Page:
According to US intelligence, Russia and Iran have stolen data from registered voters. There are supposed to be fake threatening e-mails in circulation – this apparently intimidated democratic voters.
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Iran and Russia are interfering in the US election, according to the US intelligence coordinator. They spread false information and illegally stole “some” of the personal information of registered voters, said John Ratcliffe on Wednesday evening (local time) at a press conference called at short notice.
The data could be misused to misinform voters and create confusion, he said. Iranian authorities had sent e-mails with the aim of “intimidating voters, stirring up social unrest and harming President Trump,” said Ratcliffe.
“Will not tolerate interference”
The emails sent were apparently recently leaked letters that were sent on behalf of the right-wing US group “Proud Boys”, as US media reported, citing the Department of Homeland Security. The emails went mainly to Democratic voters in parts of the states of Alaska and Florida. The recipients were threatened and asked to vote for Trump. Ratcliffe did not give any details about the emails, but referred to the media reports.
He assured Ratcliffe the Americans that the integrity of the November 3rd election would not be compromised. “Rest assured, your votes are safe,” said Ratcliffe. FBI chief Christopher Wray added, “We will not tolerate foreign interference in our election or any criminal activity that undermines the integrity of your voice or the public’s confidence in the outcome of the election.”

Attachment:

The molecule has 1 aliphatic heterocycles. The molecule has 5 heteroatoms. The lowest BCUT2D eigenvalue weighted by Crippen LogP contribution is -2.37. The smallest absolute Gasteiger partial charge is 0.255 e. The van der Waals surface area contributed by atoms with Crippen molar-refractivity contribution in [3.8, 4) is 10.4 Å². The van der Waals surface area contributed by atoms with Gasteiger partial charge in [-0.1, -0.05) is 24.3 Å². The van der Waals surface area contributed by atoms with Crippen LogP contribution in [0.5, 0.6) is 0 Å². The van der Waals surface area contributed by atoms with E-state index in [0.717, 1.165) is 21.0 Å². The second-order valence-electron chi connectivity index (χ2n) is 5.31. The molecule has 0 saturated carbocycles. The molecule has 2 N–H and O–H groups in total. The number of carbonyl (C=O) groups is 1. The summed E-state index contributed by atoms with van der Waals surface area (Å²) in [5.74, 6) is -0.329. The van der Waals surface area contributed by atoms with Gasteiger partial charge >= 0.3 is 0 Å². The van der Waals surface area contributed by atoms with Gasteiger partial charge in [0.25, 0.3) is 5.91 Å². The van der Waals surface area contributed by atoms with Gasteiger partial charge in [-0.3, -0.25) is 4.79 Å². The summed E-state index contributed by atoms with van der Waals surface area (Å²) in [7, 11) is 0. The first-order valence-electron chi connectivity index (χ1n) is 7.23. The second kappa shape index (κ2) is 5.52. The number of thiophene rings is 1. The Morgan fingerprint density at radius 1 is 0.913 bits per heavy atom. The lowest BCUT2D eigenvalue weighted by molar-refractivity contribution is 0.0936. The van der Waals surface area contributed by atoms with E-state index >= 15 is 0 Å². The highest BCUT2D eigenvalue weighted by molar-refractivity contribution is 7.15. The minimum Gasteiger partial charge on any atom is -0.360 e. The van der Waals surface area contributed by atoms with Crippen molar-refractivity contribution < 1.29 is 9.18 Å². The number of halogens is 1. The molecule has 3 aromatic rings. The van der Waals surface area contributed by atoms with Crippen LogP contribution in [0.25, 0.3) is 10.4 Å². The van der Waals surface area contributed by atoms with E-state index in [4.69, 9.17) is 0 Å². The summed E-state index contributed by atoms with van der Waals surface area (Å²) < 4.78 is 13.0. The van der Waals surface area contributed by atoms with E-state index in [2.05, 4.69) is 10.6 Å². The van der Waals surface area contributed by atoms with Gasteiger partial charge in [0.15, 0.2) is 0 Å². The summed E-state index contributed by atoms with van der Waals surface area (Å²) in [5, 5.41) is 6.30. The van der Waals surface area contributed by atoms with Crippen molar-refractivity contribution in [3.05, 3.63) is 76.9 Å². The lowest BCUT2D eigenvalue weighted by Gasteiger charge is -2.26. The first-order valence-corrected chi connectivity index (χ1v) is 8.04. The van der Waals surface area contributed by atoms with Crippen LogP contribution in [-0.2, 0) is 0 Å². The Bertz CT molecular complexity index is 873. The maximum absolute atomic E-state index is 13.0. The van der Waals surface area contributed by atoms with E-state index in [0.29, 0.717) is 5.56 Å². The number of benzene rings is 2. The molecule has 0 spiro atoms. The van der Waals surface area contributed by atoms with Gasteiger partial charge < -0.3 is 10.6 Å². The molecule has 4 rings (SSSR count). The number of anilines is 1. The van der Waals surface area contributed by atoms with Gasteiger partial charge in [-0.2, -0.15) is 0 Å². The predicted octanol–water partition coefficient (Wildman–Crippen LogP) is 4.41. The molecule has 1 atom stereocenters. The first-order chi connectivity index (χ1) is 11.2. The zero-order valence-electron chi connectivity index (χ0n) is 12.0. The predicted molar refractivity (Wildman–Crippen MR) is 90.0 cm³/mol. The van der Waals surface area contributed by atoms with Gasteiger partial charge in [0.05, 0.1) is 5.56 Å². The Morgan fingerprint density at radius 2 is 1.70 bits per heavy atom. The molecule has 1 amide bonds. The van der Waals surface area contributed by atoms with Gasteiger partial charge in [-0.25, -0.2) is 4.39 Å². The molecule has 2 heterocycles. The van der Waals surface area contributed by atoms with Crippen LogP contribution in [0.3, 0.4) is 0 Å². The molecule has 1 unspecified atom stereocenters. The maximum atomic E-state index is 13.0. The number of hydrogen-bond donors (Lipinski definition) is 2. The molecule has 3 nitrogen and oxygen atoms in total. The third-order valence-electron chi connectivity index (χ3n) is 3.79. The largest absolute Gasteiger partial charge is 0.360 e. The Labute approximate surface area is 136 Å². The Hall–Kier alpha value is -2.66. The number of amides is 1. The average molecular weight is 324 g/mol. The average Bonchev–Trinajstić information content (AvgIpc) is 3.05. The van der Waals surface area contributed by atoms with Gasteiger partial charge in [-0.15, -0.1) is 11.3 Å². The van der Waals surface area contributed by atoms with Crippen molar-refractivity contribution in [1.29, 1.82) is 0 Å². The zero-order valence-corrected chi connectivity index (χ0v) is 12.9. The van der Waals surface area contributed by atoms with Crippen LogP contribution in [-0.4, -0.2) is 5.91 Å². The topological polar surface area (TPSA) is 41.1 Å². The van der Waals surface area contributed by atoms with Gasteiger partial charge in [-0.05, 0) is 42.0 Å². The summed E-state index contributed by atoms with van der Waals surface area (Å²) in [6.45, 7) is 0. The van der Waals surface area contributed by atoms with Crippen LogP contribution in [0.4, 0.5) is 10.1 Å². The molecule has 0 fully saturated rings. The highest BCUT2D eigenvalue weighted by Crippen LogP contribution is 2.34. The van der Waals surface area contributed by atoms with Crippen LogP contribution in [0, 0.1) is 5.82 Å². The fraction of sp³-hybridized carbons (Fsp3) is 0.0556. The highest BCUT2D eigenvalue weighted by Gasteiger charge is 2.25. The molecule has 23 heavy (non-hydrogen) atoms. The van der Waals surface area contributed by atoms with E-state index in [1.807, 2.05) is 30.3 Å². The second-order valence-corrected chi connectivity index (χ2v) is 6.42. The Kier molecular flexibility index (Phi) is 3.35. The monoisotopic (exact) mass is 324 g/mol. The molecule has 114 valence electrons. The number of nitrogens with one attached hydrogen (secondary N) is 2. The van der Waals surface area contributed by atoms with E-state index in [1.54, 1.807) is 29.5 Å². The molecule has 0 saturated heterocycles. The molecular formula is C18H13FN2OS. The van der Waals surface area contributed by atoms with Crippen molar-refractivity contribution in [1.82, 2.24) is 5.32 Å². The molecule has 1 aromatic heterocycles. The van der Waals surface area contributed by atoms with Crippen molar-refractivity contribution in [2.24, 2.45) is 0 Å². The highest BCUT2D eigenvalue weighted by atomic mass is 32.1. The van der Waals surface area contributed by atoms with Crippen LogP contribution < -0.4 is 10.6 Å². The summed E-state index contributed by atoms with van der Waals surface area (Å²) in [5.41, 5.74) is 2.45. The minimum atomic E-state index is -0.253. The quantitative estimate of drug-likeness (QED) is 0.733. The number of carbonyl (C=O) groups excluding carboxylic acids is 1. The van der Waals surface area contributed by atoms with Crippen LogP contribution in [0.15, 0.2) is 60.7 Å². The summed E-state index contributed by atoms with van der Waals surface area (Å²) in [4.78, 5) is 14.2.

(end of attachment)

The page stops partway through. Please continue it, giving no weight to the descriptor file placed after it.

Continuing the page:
Ratcliffe and Wray did not provide any information on how much voter data Iran and Russia are said to have captured. Registered voter data is typically stored locally in counties and municipalities in the United States. No information was given about which states or locations the voter data should come from.
However, it remained unclear what motive Iran should have for its actions. The US secret services are convinced that Tehran is hoping for Trump to be voted out of office. To what extent the emails calling for Trump’s election served this purpose remained unclear.
In addition, Iran has released a video falsely claiming that it is easy to cast fake votes at home and abroad, Ratcliffe said. “These acts are desperate attempts by desperate enemies,” Ratcliffe said. The secret services have not yet detected any such actions by Russia. As in 2016, Moscow had captured data on voters.